Editorial #5
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An Editorial By Carlos Fuentes -

From REG # 12

Sinister Overtones mark Disney deal

The absorption of Capital Cities/ABC by Disney is a business deal motivated by profit - or, if you wish, greed - but also by hunger for power.

As a business deal it could claim to be value-neutral, but because of the kind of business deal it is, it cannot claim to be innocent.

When and entertainment giant buys an information giant, you can bet your Mickey Mouse cap on who is going to define the whole operation. Information will suffer, entertainment will flourish.

We are, argues Neil Postman, the New York University educator and social critic, Amusing Ourselves To Death, to quote his insightful book title.

The American Broadcasting Company / Disney deal is one giant step forward in the march toward a grinning death, death by slapping your knee in delight, a smiling death acted out by smiling robots who, little by little, are being deprived of their right to choose, discriminate, criticize or even rebel against what they are receiving and the way they are receiving it.

Not that there is anything inherently evil in good old entertainment.

The Danger lies in its supplanting important meaningful information.

It does this first by offering the viewer so much information that he or she can come to believe that being informed so much means being well-informed.

More and more people all over the world are convinced that abundance of information equals quality of information. They haven't the need - or the means - to search for what is left in the shadows while the sun of a few giant conglomerates selects and showers its beams on us all.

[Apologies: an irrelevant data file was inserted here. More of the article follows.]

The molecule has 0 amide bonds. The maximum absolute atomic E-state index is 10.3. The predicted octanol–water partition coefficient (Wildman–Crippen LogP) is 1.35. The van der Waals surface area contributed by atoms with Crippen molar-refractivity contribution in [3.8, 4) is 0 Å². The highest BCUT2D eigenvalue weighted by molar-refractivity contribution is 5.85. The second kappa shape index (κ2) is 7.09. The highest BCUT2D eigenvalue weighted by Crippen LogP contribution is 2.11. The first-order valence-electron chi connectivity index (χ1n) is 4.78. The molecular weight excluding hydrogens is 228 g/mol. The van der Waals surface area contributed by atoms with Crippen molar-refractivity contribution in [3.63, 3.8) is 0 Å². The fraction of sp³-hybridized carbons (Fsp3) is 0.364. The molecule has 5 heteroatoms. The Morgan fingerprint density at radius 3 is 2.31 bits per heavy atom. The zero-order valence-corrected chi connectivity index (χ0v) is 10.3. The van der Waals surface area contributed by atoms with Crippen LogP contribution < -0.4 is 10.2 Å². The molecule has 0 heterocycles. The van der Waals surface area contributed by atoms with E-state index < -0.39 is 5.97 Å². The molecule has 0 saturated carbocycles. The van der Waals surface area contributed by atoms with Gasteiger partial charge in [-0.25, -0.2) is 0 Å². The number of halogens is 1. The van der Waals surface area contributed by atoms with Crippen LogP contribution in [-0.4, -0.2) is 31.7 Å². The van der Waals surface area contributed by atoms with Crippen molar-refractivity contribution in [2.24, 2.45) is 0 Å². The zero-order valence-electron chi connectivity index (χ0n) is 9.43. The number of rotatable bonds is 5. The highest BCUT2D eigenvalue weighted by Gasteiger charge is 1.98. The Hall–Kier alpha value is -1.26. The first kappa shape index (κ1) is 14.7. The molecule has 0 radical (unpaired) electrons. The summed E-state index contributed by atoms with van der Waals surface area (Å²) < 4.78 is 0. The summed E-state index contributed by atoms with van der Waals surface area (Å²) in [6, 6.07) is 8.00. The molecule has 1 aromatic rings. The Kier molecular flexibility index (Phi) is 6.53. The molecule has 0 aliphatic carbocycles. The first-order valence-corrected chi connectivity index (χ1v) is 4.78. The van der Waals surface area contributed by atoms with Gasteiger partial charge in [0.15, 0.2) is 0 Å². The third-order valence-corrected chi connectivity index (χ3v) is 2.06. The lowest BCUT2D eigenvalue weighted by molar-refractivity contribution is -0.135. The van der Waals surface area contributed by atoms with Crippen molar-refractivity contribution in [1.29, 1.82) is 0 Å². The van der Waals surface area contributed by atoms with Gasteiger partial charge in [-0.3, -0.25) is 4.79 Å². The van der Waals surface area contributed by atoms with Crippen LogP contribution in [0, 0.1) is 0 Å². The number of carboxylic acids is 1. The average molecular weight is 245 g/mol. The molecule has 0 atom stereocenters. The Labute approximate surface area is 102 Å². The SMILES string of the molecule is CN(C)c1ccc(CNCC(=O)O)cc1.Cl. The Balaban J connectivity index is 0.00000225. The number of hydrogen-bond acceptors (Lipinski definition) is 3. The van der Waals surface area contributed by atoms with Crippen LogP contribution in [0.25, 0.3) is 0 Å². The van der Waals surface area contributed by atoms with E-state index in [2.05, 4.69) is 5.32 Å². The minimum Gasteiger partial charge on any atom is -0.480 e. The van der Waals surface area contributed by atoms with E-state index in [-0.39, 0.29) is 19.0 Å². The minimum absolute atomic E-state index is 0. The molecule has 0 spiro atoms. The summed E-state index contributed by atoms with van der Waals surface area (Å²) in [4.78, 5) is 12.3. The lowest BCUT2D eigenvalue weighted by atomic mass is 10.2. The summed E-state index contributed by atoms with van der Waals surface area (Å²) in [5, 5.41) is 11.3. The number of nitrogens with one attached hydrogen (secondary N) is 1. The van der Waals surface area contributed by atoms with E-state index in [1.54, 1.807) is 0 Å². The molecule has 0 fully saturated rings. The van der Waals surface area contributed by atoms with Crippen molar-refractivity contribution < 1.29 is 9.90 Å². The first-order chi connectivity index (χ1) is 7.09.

The second, more subtle arrangement, I fear, is a fatal postponement of a greatly needed relationship between the audiovisual media and their viewers.

The printed worked over the centuries - be it literature, politics or journalism - has developed a self-critique, expressed through the same medium used to communicate: the written word.

Impunity in the verbal media has traditionally been checked by verbal critics, that is, criticism in kind. That means readers are privy to what is being expressed about what they read.

But the audiovisual universe lacks precisely this critical, leveling, balancing factor. It is, in fact, blessed with impunity because it is not well criticized by audiovisual means.

Responsible TV journalism is an offshoot of responsible print journalism. To have Walter Cronkite, Peter Jennings or Ted Koppel, you first need Walter Lippmann, James Reston and Tom Wicker. Can the Koppels and Jenningses survive the onslaught of entertainment?

Just look at the policies of media Moguls such as Rupert Murdoch, who censor themselves in overseas markets so as to flatter authoritarian governments - notably in Asia. Disney chairman Michael Eisner practically promised Beijing that if political reportage made them angry, they could get Donald Duck instead, and nobody the wiser.

But a taste of things to come emerged this month when Charles Gibson, ABC's respected Good Mourning America host, asked his new bosses, Eisner and Thomas S. Murphy, if journalism and entertainment were compatible.

Murphy shot back: "Aren't you proud now to be a member of the Disney family?" In other words, aren't you proud to be a member of the Third Reich?

"madam," says a character in Jean Giraudoux's The Madwoman of Chaillot, "We are the press. You know our power. We fix all values. We set all standards. Your entire future depends on us."

That candid assertion, which sounds pretty quaint today, should be paired with another by the nefarious industrialist, Andrew Undershaft - a character in George Bernard Shaw's Major Barbara, who says: "I am a millionaire. That is my religion."

He said a mouthful.

In a world being ripped apart by religious, racist, nationalist and tribal fundamentalism's, we are now giving the place of honor to the fundamentalism of the marketplace - a quasi religious conviction that, if merely left to itself, the market will work things out.

This hand-of-God faith has its own ayatollahs. Their church is profit, their alter greed, their host a merger, their prayer a monopoly, their halo a Mickey Mouse cap.

Who's afraid? I am.

Reprinted from the Austin American-Statesman newspaper, Austin Texas, August 17, 1995.

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